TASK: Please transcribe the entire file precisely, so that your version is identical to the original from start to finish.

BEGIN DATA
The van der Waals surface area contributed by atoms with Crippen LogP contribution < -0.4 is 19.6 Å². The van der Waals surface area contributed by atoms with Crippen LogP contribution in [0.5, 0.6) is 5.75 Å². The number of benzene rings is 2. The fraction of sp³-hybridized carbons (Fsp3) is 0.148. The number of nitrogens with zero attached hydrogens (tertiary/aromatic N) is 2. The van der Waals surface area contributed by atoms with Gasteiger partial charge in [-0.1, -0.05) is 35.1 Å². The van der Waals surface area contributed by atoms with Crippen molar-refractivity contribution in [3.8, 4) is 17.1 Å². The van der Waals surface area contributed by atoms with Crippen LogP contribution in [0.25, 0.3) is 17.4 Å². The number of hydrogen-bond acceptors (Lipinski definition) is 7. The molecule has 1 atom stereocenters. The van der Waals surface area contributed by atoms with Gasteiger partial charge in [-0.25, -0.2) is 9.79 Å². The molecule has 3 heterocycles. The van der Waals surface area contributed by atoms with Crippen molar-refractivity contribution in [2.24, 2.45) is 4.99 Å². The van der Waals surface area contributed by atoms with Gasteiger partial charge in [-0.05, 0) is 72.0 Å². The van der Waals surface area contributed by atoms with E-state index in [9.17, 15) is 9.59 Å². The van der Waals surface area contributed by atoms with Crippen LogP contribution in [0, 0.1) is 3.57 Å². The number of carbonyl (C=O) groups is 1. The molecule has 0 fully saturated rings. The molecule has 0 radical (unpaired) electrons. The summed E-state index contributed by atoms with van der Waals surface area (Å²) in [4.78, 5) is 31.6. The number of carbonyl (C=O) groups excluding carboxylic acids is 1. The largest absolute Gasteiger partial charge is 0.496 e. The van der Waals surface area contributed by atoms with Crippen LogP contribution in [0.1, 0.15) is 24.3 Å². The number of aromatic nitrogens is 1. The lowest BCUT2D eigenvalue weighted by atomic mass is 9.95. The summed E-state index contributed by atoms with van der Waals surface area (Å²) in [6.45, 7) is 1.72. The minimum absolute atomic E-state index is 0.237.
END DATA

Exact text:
The van der Waals surface area contributed by atoms with Crippen LogP contribution < -0.4 is 19.6 Å². The van der Waals surface area contributed by atoms with Crippen LogP contribution in [0.5, 0.6) is 5.75 Å². The number of benzene rings is 2. The fraction of sp³-hybridized carbons (Fsp3) is 0.148. The number of nitrogens with zero attached hydrogens (tertiary/aromatic N) is 2. The van der Waals surface area contributed by atoms with Gasteiger partial charge in [-0.1, -0.05) is 35.1 Å². The van der Waals surface area contributed by atoms with Crippen molar-refractivity contribution in [3.8, 4) is 17.1 Å². The van der Waals surface area contributed by atoms with Crippen LogP contribution in [0.25, 0.3) is 17.4 Å². The number of hydrogen-bond acceptors (Lipinski definition) is 7. The molecule has 1 atom stereocenters. The van der Waals surface area contributed by atoms with Gasteiger partial charge in [-0.25, -0.2) is 9.79 Å². The molecule has 3 heterocycles. The van der Waals surface area contributed by atoms with Crippen molar-refractivity contribution in [2.24, 2.45) is 4.99 Å². The van der Waals surface area contributed by atoms with Gasteiger partial charge in [-0.05, 0) is 72.0 Å². The van der Waals surface area contributed by atoms with E-state index in [9.17, 15) is 9.59 Å². The van der Waals surface area contributed by atoms with Crippen LogP contribution in [0, 0.1) is 3.57 Å². The number of carbonyl (C=O) groups is 1. The molecule has 0 fully saturated rings. The molecule has 0 radical (unpaired) electrons. The summed E-state index contributed by atoms with van der Waals surface area (Å²) in [4.78, 5) is 31.6. The number of carbonyl (C=O) groups excluding carboxylic acids is 1. The largest absolute Gasteiger partial charge is 0.496 e. The van der Waals surface area contributed by atoms with Crippen LogP contribution in [0.1, 0.15) is 24.3 Å². The number of aromatic nitrogens is 1. The lowest BCUT2D eigenvalue weighted by atomic mass is 9.95. The summed E-state index contributed by atoms with van der Waals surface area (Å²) in [6.45, 7) is 1.72. The minimum absolute atomic E-state index is 0.237.